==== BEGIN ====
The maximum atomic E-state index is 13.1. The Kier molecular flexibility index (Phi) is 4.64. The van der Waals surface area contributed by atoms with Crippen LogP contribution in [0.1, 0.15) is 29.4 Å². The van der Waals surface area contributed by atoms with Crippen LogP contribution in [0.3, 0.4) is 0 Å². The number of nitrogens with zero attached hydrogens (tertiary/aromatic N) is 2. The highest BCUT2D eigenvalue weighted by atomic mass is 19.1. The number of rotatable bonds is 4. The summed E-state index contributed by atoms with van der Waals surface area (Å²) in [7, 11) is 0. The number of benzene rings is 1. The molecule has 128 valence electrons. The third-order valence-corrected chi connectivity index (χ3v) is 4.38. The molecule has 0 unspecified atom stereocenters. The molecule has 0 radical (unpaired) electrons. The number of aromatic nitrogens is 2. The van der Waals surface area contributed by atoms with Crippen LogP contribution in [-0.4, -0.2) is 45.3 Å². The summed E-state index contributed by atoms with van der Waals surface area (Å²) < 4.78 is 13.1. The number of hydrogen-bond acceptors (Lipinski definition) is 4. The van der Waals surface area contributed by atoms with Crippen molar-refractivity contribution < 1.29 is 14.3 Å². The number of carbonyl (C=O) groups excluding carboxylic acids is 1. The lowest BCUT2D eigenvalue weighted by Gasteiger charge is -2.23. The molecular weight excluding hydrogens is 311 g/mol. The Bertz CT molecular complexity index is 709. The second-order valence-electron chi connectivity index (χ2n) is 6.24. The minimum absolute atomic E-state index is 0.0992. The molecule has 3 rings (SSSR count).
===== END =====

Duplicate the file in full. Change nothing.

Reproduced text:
The maximum atomic E-state index is 13.1. The Kier molecular flexibility index (Phi) is 4.64. The van der Waals surface area contributed by atoms with Crippen LogP contribution in [0.1, 0.15) is 29.4 Å². The van der Waals surface area contributed by atoms with Crippen LogP contribution in [0.3, 0.4) is 0 Å². The number of nitrogens with zero attached hydrogens (tertiary/aromatic N) is 2. The highest BCUT2D eigenvalue weighted by atomic mass is 19.1. The number of rotatable bonds is 4. The summed E-state index contributed by atoms with van der Waals surface area (Å²) in [7, 11) is 0. The number of benzene rings is 1. The molecule has 128 valence electrons. The third-order valence-corrected chi connectivity index (χ3v) is 4.38. The molecule has 0 unspecified atom stereocenters. The molecule has 0 radical (unpaired) electrons. The number of aromatic nitrogens is 2. The van der Waals surface area contributed by atoms with Crippen LogP contribution in [-0.4, -0.2) is 45.3 Å². The summed E-state index contributed by atoms with van der Waals surface area (Å²) < 4.78 is 13.1. The number of hydrogen-bond acceptors (Lipinski definition) is 4. The van der Waals surface area contributed by atoms with Crippen molar-refractivity contribution < 1.29 is 14.3 Å². The number of carbonyl (C=O) groups excluding carboxylic acids is 1. The lowest BCUT2D eigenvalue weighted by Gasteiger charge is -2.23. The molecular weight excluding hydrogens is 311 g/mol. The Bertz CT molecular complexity index is 709. The second-order valence-electron chi connectivity index (χ2n) is 6.24. The minimum absolute atomic E-state index is 0.0992. The molecule has 3 rings (SSSR count).